But in this story you have a marshal who is like a fish out of water in a small town like Beartooth. Of the two women in the story, most people go to a big city to disappear but Cassie came to a small Montana town. Laura is a prime example of someone leaving Montana for greener grasses.
9.) How much research went into portraying a serial killer?
I can laugh about it now but a year ago the first week of September I took a whole stack of research books on serial killers and headed for the mountains. I was off the grid for a week and did nothing but read about serial killers. I swear between the grizzly bears that wandered through camp and the serial killer true stories, I had nightmares.
10.) Did things get too real when writing this book?
They did get too real in this book. I remember interviewing Tim Cahill years ago when I worked for the newspaper. He was writing Buried Dreams: Inside the Mind of a Serial Killer, the story of John Wayne Gacy. I remember him telling me that his wife hated it when he came home after interviewing Gacy. He said it was impossible not to bring it home with him and that thoughts of it lasted for years.
11.) Did you base the character of Callie Westfield on anyone?
I base my characters on no one and everyone. I’ve known people who did well in life and others who didn’t. I’ve always been curious about what made them the way they were.
Callie had a classic serial killer background. One characteristic of a serial killer that I found very telling in my research was the person’s relationship with his/her mother. The mother seemed the key.
12.) Can you tell us a little bit about Rourke Kincaid’s internal struggle?
If you have ever loved someone you shouldn’t, then you know what Rourke is going through. Love picks us sometimes, not the other way around. It is hard to go into something like that with rational thinking. You know you shouldn’t for so many reasons and yet when you see that person, all rational thought goes out the window.
Also don’t most of us think love can conquer all? Even as we are getting in deeper, we make excuses. We tell ourselves that we’re fine, that we can get out at any time. Or worse, that the other person will change.
If this wasn’t true, then there wouldn’t be so many bad relationships where the warning signs were apparent before the couple went into it – and yet they couldn’t seem to help themselves.
13.) Who would play Callie and Rourke in a movie?
I would love Amy Smart for Cassie and Alanna Uvbach for Laura. For Rourke…Paul Walker!
14.) What is the best advice you received when writing Mercy?
To not give up. It is hard sometimes. I would go home after work and tell my husband that this could be the book that never gets finished. He always says, “Oh, you’ll be fine. You always finish them.” He’s not helpful.
15.) What do you want people to take away from reading this book?
I hope they enjoy the mystery and the romance and it takes them away for however many hours it takes them to read it. I don’t kid myself. I write escape fiction. It’s okay too if I scare them a little. Mercy intrigued and scared me. Ultimately, there are some people who can’t be saved – or let loose on the rest of society.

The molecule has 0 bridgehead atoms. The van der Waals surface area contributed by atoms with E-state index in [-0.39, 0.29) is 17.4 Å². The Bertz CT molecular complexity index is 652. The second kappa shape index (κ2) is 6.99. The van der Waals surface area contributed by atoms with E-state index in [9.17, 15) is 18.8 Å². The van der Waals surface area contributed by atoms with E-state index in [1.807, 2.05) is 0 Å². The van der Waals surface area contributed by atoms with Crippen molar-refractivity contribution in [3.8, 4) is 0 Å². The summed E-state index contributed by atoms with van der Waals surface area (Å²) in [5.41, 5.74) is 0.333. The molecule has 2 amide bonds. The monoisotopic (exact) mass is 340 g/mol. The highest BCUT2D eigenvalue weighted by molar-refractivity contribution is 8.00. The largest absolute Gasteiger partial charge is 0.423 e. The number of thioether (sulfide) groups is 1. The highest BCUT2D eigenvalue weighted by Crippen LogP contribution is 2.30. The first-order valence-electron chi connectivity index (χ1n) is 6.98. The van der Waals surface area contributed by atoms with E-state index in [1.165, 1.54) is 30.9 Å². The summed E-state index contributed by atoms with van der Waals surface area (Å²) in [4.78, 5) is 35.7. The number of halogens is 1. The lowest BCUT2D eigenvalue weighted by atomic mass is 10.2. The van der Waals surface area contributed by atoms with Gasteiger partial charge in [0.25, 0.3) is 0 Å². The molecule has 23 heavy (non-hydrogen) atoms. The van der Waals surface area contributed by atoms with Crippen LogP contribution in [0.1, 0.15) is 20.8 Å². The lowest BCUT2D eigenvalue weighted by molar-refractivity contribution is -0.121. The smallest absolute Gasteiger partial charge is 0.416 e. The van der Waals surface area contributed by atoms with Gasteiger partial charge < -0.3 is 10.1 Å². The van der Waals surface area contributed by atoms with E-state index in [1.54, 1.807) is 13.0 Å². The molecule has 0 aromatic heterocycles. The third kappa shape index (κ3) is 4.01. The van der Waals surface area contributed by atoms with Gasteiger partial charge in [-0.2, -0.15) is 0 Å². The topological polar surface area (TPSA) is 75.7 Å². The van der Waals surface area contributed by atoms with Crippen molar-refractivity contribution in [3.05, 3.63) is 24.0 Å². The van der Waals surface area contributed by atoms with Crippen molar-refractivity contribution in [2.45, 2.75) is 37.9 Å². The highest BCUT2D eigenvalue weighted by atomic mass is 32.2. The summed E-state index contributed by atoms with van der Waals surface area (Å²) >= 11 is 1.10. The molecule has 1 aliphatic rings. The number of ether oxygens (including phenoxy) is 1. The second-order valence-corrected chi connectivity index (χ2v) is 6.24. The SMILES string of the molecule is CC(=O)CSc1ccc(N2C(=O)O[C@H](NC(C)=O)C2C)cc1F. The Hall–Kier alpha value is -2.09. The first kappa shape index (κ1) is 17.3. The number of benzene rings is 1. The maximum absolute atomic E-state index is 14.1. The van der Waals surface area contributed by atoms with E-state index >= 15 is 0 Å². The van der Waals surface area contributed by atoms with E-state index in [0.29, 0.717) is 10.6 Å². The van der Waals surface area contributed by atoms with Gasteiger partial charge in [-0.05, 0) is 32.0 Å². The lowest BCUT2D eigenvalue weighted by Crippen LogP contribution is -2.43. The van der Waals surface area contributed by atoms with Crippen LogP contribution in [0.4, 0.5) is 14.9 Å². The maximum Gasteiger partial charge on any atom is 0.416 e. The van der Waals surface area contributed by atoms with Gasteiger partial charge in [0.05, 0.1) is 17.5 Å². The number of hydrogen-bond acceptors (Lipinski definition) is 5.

16.) What is your next project?
The Beartooth, Montana series continues with the six-book series: The Montana Hamiltons. The first book, WILD HORSES, will be out in March, followed by LONE RIDER, in July. It is the stories of the six Hamilton sisters. Their father, Senator Buckmaster Hamilton, is running for president of the United States. But as each of his daughters find romance – and trouble – it threatens his candidacy. The future of the country hangs in the balance by the sixth book because Buckmaster has a mystery of his own.
The hunt for a killer leads to a battle between justice and desire
For U.S. marshal Rourke Kincaid, there’s the law…and then there’s his law. When the two don’t agree, he always trusts his instincts. A killing spree has gripped the Northwest, showing a strange connection that only he sees, and now the old rules of justice no longer apply. Forced to turn rogue, he goes deep undercover to track his mysterious female suspect to a quiet, unassuming café in the wild, isolated mountains of Beartooth, Montana.
But encountering Callie Westfield complicates his mission in ways he never expected. As suspicious as she seems, her fragile beauty and sexy charm get to Rourke. Then the gory crimes begin anew. With his heart suddenly at war with his instincts, he has only two options. Either turn Callie over to the law, or put everything—including his badge and his life—on the line to protect her.
The story was wild with some creepiness to keep you turning the pages. U.S. Marshall Rourke Kincaid is torn between trusting his gut and following the advice of his one time partner Laura. A good romantic suspense that keeps you guessing until the very end.